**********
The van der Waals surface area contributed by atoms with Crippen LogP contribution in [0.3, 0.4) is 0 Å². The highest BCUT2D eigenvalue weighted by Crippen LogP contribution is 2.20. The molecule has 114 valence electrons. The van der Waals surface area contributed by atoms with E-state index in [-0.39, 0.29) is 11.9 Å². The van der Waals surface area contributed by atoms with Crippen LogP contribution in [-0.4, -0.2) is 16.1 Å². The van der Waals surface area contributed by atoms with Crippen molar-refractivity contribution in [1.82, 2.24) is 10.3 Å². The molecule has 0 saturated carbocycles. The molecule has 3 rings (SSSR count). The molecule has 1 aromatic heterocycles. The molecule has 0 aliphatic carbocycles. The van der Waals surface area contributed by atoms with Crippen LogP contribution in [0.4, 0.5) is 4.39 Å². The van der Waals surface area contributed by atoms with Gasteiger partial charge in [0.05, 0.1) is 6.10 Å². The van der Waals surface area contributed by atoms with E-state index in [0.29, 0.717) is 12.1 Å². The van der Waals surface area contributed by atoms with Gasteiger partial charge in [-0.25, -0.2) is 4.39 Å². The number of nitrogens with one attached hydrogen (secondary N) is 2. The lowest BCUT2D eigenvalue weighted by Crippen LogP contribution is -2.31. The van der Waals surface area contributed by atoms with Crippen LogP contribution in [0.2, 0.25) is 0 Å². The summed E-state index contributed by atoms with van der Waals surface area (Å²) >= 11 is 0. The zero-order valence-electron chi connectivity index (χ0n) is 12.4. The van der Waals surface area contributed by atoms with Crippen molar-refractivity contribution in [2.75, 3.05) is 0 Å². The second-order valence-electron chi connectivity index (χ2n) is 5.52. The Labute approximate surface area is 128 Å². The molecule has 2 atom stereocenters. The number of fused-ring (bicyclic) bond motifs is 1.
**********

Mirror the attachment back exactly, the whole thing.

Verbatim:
The van der Waals surface area contributed by atoms with Crippen LogP contribution in [0.3, 0.4) is 0 Å². The highest BCUT2D eigenvalue weighted by Crippen LogP contribution is 2.20. The molecule has 114 valence electrons. The van der Waals surface area contributed by atoms with E-state index in [-0.39, 0.29) is 11.9 Å². The van der Waals surface area contributed by atoms with Crippen LogP contribution in [-0.4, -0.2) is 16.1 Å². The van der Waals surface area contributed by atoms with Crippen molar-refractivity contribution in [1.82, 2.24) is 10.3 Å². The molecule has 0 saturated carbocycles. The molecule has 3 rings (SSSR count). The molecule has 1 aromatic heterocycles. The molecule has 0 aliphatic carbocycles. The van der Waals surface area contributed by atoms with Crippen LogP contribution in [0.4, 0.5) is 4.39 Å². The van der Waals surface area contributed by atoms with Gasteiger partial charge in [0.05, 0.1) is 6.10 Å². The van der Waals surface area contributed by atoms with E-state index in [0.29, 0.717) is 12.1 Å². The van der Waals surface area contributed by atoms with Gasteiger partial charge in [-0.25, -0.2) is 4.39 Å². The number of nitrogens with one attached hydrogen (secondary N) is 2. The lowest BCUT2D eigenvalue weighted by Crippen LogP contribution is -2.31. The van der Waals surface area contributed by atoms with Crippen LogP contribution in [0.2, 0.25) is 0 Å². The summed E-state index contributed by atoms with van der Waals surface area (Å²) >= 11 is 0. The zero-order valence-electron chi connectivity index (χ0n) is 12.4. The van der Waals surface area contributed by atoms with Crippen molar-refractivity contribution in [2.75, 3.05) is 0 Å². The second-order valence-electron chi connectivity index (χ2n) is 5.52. The Labute approximate surface area is 128 Å². The molecule has 2 atom stereocenters. The number of fused-ring (bicyclic) bond motifs is 1.